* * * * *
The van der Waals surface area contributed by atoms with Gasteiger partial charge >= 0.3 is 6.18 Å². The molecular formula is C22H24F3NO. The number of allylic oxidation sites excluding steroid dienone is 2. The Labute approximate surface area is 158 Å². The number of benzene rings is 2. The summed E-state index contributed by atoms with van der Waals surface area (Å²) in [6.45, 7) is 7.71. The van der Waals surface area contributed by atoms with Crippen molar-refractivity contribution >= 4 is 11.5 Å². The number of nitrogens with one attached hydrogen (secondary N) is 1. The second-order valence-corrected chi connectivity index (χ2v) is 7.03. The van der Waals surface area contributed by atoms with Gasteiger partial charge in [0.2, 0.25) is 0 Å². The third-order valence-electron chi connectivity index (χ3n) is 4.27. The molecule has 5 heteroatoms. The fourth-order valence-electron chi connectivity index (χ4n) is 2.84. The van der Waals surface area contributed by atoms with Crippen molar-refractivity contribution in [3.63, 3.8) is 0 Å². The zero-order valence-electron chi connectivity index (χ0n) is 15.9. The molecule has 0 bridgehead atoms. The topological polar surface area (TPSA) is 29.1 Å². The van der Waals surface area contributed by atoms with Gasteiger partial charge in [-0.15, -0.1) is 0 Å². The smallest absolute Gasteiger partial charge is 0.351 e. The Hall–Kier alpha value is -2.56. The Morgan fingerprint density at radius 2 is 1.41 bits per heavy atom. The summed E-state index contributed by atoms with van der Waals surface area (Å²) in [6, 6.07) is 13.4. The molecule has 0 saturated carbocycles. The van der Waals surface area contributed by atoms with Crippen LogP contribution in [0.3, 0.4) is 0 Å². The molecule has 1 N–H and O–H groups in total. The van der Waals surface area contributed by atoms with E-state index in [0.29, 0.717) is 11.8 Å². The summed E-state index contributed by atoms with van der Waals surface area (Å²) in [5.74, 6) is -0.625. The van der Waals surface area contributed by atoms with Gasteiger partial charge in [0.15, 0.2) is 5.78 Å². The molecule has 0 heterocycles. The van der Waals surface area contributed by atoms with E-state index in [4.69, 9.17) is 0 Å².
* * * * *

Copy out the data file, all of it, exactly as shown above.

The van der Waals surface area contributed by atoms with Gasteiger partial charge >= 0.3 is 6.18 Å². The molecular formula is C22H24F3NO. The number of allylic oxidation sites excluding steroid dienone is 2. The Labute approximate surface area is 158 Å². The number of benzene rings is 2. The summed E-state index contributed by atoms with van der Waals surface area (Å²) in [6.45, 7) is 7.71. The van der Waals surface area contributed by atoms with Crippen molar-refractivity contribution >= 4 is 11.5 Å². The number of nitrogens with one attached hydrogen (secondary N) is 1. The second-order valence-corrected chi connectivity index (χ2v) is 7.03. The van der Waals surface area contributed by atoms with Gasteiger partial charge in [0.2, 0.25) is 0 Å². The third-order valence-electron chi connectivity index (χ3n) is 4.27. The molecule has 5 heteroatoms. The fourth-order valence-electron chi connectivity index (χ4n) is 2.84. The van der Waals surface area contributed by atoms with Crippen molar-refractivity contribution in [3.63, 3.8) is 0 Å². The zero-order valence-electron chi connectivity index (χ0n) is 15.9. The molecule has 0 bridgehead atoms. The topological polar surface area (TPSA) is 29.1 Å². The van der Waals surface area contributed by atoms with Gasteiger partial charge in [-0.15, -0.1) is 0 Å². The smallest absolute Gasteiger partial charge is 0.351 e. The Hall–Kier alpha value is -2.56. The Morgan fingerprint density at radius 2 is 1.41 bits per heavy atom. The summed E-state index contributed by atoms with van der Waals surface area (Å²) in [6, 6.07) is 13.4. The molecule has 0 saturated carbocycles. The van der Waals surface area contributed by atoms with Crippen LogP contribution in [0.3, 0.4) is 0 Å². The molecule has 1 N–H and O–H groups in total. The van der Waals surface area contributed by atoms with E-state index in [0.29, 0.717) is 11.8 Å². The summed E-state index contributed by atoms with van der Waals surface area (Å²) in [5.74, 6) is -0.625. The van der Waals surface area contributed by atoms with Gasteiger partial charge in [0.15, 0.2) is 5.78 Å². The molecule has 0 heterocycles. The van der Waals surface area contributed by atoms with E-state index in [4.69, 9.17) is 0 Å².